Colon cancer screenings down since pandemic
LOUISVILLE, Ky. (WAVE) - Health officials are warning that young adults could have a higher chance at developing rectal cancer.
Dr. Russ Farmer is a colon and rectal surgeon with UofL Health. He said patients have delayed their colonoscopies, even if they have a personal history of colon cancer.
Normally, he said he would perform between 8 to 15 of them a day, but those screenings have dropped significantly, around 80 percent.
He credits the decrease to the COVID-19 pandemic and said it’s a major problem that people are skipping out on their screenings and it is especially dangerous for young adults.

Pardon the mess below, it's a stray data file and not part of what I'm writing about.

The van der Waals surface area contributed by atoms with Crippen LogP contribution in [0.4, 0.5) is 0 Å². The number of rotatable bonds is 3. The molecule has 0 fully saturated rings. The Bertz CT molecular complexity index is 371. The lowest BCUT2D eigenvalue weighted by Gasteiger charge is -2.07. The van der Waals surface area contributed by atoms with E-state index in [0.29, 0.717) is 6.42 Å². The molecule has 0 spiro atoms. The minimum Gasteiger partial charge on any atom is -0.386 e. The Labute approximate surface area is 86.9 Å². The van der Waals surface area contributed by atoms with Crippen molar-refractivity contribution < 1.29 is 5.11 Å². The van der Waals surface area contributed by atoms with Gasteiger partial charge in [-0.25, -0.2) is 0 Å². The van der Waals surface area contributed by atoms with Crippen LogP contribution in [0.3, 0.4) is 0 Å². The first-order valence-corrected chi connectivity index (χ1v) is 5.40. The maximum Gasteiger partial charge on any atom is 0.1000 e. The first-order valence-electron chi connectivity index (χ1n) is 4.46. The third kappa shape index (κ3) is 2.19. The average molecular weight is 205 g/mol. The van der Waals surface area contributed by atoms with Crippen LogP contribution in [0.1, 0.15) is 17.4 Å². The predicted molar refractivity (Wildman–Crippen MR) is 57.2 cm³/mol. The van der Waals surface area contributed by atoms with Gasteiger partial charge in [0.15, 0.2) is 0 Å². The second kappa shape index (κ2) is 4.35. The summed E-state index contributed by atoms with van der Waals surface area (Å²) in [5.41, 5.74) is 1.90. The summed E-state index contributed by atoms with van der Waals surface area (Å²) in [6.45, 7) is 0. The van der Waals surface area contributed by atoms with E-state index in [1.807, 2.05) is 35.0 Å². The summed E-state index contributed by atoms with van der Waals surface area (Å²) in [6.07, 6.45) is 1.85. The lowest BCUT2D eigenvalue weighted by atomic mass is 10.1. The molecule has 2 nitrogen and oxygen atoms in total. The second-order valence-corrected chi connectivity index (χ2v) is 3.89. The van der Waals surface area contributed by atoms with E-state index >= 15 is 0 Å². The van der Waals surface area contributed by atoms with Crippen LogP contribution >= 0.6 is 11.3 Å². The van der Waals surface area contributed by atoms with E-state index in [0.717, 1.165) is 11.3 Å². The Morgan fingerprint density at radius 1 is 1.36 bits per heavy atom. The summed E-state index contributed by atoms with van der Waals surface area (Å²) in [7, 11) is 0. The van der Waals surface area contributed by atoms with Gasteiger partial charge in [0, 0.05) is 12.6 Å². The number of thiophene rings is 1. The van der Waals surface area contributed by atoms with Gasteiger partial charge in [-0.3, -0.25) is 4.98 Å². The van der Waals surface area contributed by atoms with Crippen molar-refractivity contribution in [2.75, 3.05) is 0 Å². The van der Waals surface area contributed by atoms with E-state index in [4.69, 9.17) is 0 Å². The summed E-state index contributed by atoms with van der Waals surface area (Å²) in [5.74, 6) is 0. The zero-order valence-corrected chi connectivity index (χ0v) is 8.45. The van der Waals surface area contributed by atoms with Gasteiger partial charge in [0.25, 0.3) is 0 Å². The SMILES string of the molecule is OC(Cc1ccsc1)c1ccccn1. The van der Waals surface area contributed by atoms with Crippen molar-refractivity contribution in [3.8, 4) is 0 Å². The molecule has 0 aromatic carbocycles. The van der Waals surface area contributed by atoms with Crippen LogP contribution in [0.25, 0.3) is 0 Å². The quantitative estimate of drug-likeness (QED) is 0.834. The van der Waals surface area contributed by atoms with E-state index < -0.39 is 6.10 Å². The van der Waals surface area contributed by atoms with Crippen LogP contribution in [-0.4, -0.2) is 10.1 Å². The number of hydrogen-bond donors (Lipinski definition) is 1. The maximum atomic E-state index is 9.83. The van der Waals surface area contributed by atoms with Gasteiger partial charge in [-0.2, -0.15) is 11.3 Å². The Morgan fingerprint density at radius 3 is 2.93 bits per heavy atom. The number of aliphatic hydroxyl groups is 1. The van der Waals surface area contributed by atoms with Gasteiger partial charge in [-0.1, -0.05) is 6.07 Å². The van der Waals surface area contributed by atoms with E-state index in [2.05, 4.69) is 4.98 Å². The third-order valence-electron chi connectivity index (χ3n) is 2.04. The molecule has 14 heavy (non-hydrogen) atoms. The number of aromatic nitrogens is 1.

“The number of people who are developing rectal cancer under 35 is increasing dramatically,” Dr. Farmer said. “It’s almost always in very young people to the point that we know from the statistics that if you are born after the year 1990 your chances of developing rectal cancer over the course of your life is six times higher than someone that was born before 1990.”
Farmer added that the number remains high for young adults to be diagnosed with colon cancer.
He urged people to get their screenings in honor of Colon Cancer Awareness this month.
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